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A Rowdy Kind of Day

Discussion in 'History Zone' started by SouthernStar, Nov 19, 2005.

  1. SouthernStar

    SouthernStar New Member

    283 Messages
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    ROWDY Kind of Day.....

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    I remember attending a game (either 1960 or 1961) in the Cotton Bowl. The Cowboys were playing the New York Giants. It was a deal that, when an adult bought a ticket, he could bring in TWO children free. As a result the stadium was filled almost to capacity that day. Since the Cotton Bowl seating consisted of old, wooden benches that drove splinters into your butt, the guys at the gate would "rent" you a square cushion for 10 cents. Believe me when I say they were a "necessity", so just about everybody had one.

    Well, it was in the last minute of the fourth quarter and the Giants were WAY ahead in what had been a particularly nasty game. There had been several player altercations, but few official restraints. The Giants had the ball at midfield and were content to run out the clock. The QB would take the snap in deep formation (much like the shotgun, which was to come along later), and take a knee.
    (You must remember that, it THOSE days, the referree DID NOT blow the whistle, signaling the end of the play in this situation, as they do now. It would have been perfectly legal, had the QB not been "downed" by an opposing player, to get up and run or pass.)
    Whe the Giant QB took a knee on first down, a Cowboy DE (I forget who) ran up to the QB and "shoved him" to the ground. The referee threw a flag and walked off 15 yards against the Cowboys, as the crowd roared it's disapproval. On second down, the EXACT same thing happened, and the crowd went WILD. The "boos" were almost deafening. On third down, when the QB took a knee, the defensive player walked over to the QB, stopped, held his arm high in the air with his first finger extended for all to see, and then slowly, gently, demonstrably, "touched" the QB on the shoulder. The flag came flying in, and ALL HELL broke loose!
    First, the Cowboy bench emptied onto the field, soon to be followed by the Giant bench. A full scale battle was underway.
    The seat cushions began raining down down on the field from the upper decks first, along with everything else that wasn't nailed down. The fans in the lower part of the stadium threw cups of ice, a few shoes and God knows what else. Then, 2 or 3 THOUSAND of the end zone fans, closest to the action, stormed onto the field and enjoined the fight. Within 20 seconds, the ENTIRE OTHER END ZONE was emptied and a full scale RIOT was underway! From goal-line to goal-line, sideline to side line, the entire field was covered with folks fighting, shoving and wrestling. There were players, coaches, referrees, cops, fans, peanut vendors and probably some local passer-bys as well. Ole ROWDY would have been proud that day!!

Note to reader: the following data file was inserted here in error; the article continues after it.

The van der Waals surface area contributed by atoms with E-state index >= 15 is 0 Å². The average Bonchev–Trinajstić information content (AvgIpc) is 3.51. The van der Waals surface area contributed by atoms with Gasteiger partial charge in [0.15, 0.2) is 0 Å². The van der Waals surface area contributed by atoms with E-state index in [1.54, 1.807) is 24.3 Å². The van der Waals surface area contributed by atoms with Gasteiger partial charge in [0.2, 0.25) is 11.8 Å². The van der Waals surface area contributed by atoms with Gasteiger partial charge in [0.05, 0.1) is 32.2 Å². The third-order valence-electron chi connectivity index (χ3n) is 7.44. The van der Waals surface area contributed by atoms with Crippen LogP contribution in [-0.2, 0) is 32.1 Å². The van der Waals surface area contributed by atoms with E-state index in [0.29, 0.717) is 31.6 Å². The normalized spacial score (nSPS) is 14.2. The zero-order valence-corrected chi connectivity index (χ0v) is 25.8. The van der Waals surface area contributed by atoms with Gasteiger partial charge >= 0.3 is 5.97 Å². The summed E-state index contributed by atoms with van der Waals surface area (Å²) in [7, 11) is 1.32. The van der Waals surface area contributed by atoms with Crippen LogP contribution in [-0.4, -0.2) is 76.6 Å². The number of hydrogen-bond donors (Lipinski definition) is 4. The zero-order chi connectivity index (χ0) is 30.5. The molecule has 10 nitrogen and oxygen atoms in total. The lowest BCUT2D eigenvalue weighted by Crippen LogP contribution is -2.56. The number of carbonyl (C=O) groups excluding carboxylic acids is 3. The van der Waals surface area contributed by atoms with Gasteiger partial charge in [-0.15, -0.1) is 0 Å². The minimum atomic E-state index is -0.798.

The fighting continued for at LEAST 30 minutes as the 50 or so policemen were no match for the number in attendance. The players finally left the field but the "action" remained hot and heavy! Finally things died down to a dull roar as people became worn out, beaten to a pulp, and dragged off by either relatives or the police. An hour later, there were still people "milling around" and having words, and shoving each other back and forth. By now more police had arrived, and the situation was fairly under control, except for a few dogs (I have no idea where they came from) who were running around barking and occassionally biting the legs of people who returned to fighting. Whether they were police dogs or just some strays from the adjoining run-down neighborhood, I'll never know.
    I had attended the game with my friend and his father. We sat in the upper deck and, once the melee had begun, it was unsafe to leave. We sat there, with a birds-eye view, for over an hour. It was quite an impressive sight for a 12 yr old, I can tell you.
    Unlike today, there was practically no media coverage. A few remarks on the car radio as we drove back to Irving was about all I remember hearing about it. It might have been on the TV news, but then not everyone had TV back then. And, of course, a little of Clint Murchisons money might have crossed a few palms to keep things quiet, too.

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